Photo 8 is an area just to the south of the pond discussed at the beginning of this section. This is a streambed that flows from the pond. The area along this stream has lost its beauty as the cattle have trampled, urinated and defecated in the area, polluting the water for the wildlife that drink from it. If you look closely you can see where the cattle have crossed the stream at this point.

Every single one of the park streams exhibits this type of destruction in areas where cattle have had access.


One of the problems with using cattle to manage wildland vegetation is the indiscriminate nature of their vegetation consumption. The result is damage to innocent bystanders such as the coyote shrub. The shrub shown in Photo 9 was a full, beautiful shrub for as long as I can remember. It used to be about 10 feet in diameter and about 8 feet tall. This is what it looked like this spring after Ned's cattle came to Danville and it became a targeted species. The cattle don't just simply eat the greens; they chew off entire limbs. As you can see from the picture on the front cover of this report, there are not many coyote shrubs in the park. There are only two that I am aware of that are in close proximity to the trails. This one, which you can also see middle left at cow level in the front cover picture, and another about a quarter of a mile down the trail from this one. Both of them look the same, chewed down to almost nothing. The other one is slightly larger and was partially trampled from the cattle trying to reach the center for good eating.

Photo 10 is from the Sunol Regional Park, also managed by the EBRPD. I offer this as another example of how the natural beauty of park vegetation can be unfavorably altered by the indiscriminate grazing of cattle. This was a very large blossoming shrub, perhaps 30 feet in diameter and 15 feet tall. Notice that this shrub has been chewed from the ground up to a level equivalent to the height of a cow.


Another victim of the indiscriminate grazing by cattle is wildflowers. The number of wildflower species present in the park was noticeably reduced within the park this spring. It appears that the continuous grazing (even with periodic rest periods) does not give the flowers a sufficiently long enough period to grow and bloom.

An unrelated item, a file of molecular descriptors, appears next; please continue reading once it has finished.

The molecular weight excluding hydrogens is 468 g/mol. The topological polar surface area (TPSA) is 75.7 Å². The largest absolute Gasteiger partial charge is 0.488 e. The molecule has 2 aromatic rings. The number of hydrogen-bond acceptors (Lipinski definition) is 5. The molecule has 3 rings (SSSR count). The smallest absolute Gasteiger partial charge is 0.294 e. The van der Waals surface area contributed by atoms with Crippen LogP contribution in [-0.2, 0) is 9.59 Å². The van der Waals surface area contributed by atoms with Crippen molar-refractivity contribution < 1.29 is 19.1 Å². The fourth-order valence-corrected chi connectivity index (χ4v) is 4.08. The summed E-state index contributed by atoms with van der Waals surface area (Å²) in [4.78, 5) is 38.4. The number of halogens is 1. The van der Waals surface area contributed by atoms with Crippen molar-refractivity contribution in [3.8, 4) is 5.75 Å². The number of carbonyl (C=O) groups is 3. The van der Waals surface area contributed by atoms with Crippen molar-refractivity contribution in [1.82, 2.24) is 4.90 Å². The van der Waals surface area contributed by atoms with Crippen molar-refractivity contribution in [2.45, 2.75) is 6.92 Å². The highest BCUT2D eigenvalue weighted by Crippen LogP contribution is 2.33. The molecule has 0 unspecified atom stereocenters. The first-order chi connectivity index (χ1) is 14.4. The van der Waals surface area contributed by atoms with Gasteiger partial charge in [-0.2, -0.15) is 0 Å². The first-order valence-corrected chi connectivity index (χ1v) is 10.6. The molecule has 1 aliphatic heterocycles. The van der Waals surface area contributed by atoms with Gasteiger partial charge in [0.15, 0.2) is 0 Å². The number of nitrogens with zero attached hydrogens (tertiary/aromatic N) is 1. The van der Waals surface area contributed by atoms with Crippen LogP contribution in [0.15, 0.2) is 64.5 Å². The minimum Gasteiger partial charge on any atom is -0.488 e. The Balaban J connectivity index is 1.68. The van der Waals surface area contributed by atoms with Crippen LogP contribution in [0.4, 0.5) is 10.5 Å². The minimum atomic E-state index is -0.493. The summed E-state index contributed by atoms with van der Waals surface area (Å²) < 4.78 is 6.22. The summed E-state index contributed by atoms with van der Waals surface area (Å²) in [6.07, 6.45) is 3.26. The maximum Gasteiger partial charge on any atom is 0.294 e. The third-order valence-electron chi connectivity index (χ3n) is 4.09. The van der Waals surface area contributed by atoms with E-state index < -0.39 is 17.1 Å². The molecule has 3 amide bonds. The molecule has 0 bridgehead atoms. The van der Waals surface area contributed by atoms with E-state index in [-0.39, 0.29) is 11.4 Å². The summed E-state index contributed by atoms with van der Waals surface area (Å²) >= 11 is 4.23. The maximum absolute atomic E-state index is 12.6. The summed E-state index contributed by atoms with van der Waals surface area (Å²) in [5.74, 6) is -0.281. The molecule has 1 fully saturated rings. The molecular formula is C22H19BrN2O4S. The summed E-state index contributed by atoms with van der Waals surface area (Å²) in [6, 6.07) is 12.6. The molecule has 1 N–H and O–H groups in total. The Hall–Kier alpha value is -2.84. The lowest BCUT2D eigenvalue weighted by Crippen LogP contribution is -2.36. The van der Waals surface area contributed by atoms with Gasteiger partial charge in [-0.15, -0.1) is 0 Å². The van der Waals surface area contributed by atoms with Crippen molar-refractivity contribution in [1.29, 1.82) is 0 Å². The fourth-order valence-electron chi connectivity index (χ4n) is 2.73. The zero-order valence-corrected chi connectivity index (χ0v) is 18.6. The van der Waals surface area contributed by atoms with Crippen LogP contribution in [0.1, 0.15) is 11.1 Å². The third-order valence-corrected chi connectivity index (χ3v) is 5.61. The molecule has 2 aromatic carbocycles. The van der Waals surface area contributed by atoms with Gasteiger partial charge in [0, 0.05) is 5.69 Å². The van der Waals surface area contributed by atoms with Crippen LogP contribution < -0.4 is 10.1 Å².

Wildflowers that would normally grow on the trails were trampled and destroyed by the cattle when the trails would be turned back to muck after a spring rain. The absence of wildflowers was very noticeable when compared to a trail outside the park that paralleled a trail inside the park. The trail outside the park was rich with wildflowers while the park trail had virtually none.


One very noticeable effect was the lack of a presence of wildlife within the park shortly after the introduction of Ned's cattle. One of the rewards of an early morning hike is encountering wildlife. The most frequent wildlife encounters in this park were with deer, coyotes, skunks, red-tail hawks, quail, pheasant, turkey vultures, gophers, field mice, rabbits, wild turkeys, frogs and numerous species of small birds. Now it's mostly cows.

In my years of hiking I have found a few indicators that reveal the potential presence of wildlife in an area; these are small narrow wildlife trails, footprints and animal feces. Once the cattle had been introduced, I noticed that wildlife was rarely seen inside the park. For example, I would often see deer grazing outside the fence limits of the park. The deer could no longer sleep under the oak trees at night because the cattle were constantly intruding. Rabbits and coyotes no longer had the brush to take cover in so they moved outside the park where they could safely take such shelter. Also the wildlife trails were taken over by the cattle and few, if any, wildlife footprints could be found on these trails.

An ecological cycle appeared to be playing itself out. Since small animals were rarely present in the park, then their predators like the coyotes, the hawks and owls would soon move to locations outside the park where they could again find prey. As I hiked through the park when cattle were grazing, I noticed that the frequently found hair-filled coyote feces were nowhere to be found on the trails. But as I exited the park onto an asphalt trail that paralleled the park on its northeast side, there were numerous places where I spotted coyote feces.

What was even more telling was when the cattle were moved out of the park for about 4-6 weeks to another location for a rest period. A few weeks after the cattle had been moved the coyote droppings returned to the trails inside the park indicating that they had returned. I also began to have sightings of the coyotes and other animals inside the park. Encounters were still not as often as before the cattle were introduced but at least they were making their way back.